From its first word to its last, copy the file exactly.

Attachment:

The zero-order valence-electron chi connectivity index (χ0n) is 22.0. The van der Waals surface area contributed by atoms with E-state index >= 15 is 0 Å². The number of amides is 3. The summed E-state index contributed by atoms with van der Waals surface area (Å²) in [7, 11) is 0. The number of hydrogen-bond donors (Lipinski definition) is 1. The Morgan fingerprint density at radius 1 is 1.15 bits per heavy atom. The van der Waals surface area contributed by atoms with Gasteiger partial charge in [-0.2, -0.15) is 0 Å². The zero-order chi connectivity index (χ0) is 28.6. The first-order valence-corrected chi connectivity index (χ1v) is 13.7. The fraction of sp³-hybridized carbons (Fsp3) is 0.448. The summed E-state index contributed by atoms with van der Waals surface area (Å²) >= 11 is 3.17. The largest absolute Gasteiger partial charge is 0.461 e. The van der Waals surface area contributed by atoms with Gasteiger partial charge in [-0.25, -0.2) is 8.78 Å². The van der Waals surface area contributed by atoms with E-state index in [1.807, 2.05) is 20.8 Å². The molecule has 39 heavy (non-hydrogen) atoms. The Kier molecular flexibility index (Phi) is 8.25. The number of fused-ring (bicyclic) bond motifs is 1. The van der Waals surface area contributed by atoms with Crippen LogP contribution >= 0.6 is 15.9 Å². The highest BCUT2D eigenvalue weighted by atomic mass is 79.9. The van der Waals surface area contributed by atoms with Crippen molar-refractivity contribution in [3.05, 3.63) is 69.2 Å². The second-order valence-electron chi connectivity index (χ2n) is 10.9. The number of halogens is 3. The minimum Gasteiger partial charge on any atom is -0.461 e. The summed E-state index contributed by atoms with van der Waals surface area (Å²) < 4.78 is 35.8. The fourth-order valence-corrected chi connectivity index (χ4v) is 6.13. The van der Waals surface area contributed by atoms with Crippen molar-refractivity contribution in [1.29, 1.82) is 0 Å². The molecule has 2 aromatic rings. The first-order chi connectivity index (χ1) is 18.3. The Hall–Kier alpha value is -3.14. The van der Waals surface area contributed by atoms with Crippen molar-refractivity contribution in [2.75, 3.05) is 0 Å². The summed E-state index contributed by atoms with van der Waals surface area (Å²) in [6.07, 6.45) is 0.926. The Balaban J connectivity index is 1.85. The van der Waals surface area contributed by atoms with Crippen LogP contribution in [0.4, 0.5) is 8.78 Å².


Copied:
The zero-order valence-electron chi connectivity index (χ0n) is 22.0. The van der Waals surface area contributed by atoms with E-state index >= 15 is 0 Å². The number of amides is 3. The summed E-state index contributed by atoms with van der Waals surface area (Å²) in [7, 11) is 0. The number of hydrogen-bond donors (Lipinski definition) is 1. The Morgan fingerprint density at radius 1 is 1.15 bits per heavy atom. The van der Waals surface area contributed by atoms with Gasteiger partial charge in [-0.2, -0.15) is 0 Å². The zero-order chi connectivity index (χ0) is 28.6. The first-order valence-corrected chi connectivity index (χ1v) is 13.7. The fraction of sp³-hybridized carbons (Fsp3) is 0.448. The summed E-state index contributed by atoms with van der Waals surface area (Å²) >= 11 is 3.17. The largest absolute Gasteiger partial charge is 0.461 e. The van der Waals surface area contributed by atoms with Gasteiger partial charge in [-0.25, -0.2) is 8.78 Å². The van der Waals surface area contributed by atoms with E-state index in [1.807, 2.05) is 20.8 Å². The molecule has 39 heavy (non-hydrogen) atoms. The Kier molecular flexibility index (Phi) is 8.25. The number of fused-ring (bicyclic) bond motifs is 1. The van der Waals surface area contributed by atoms with Crippen LogP contribution >= 0.6 is 15.9 Å². The highest BCUT2D eigenvalue weighted by atomic mass is 79.9. The van der Waals surface area contributed by atoms with Crippen molar-refractivity contribution in [3.05, 3.63) is 69.2 Å². The second-order valence-electron chi connectivity index (χ2n) is 10.9. The number of halogens is 3. The minimum Gasteiger partial charge on any atom is -0.461 e. The summed E-state index contributed by atoms with van der Waals surface area (Å²) < 4.78 is 35.8. The fourth-order valence-corrected chi connectivity index (χ4v) is 6.13. The van der Waals surface area contributed by atoms with Crippen molar-refractivity contribution in [1.29, 1.82) is 0 Å². The molecule has 2 aromatic rings. The first-order chi connectivity index (χ1) is 18.3. The Hall–Kier alpha value is -3.14. The van der Waals surface area contributed by atoms with Crippen molar-refractivity contribution in [2.75, 3.05) is 0 Å². The summed E-state index contributed by atoms with van der Waals surface area (Å²) in [6.07, 6.45) is 0.926. The Balaban J connectivity index is 1.85. The van der Waals surface area contributed by atoms with Crippen LogP contribution in [0.4, 0.5) is 8.78 Å².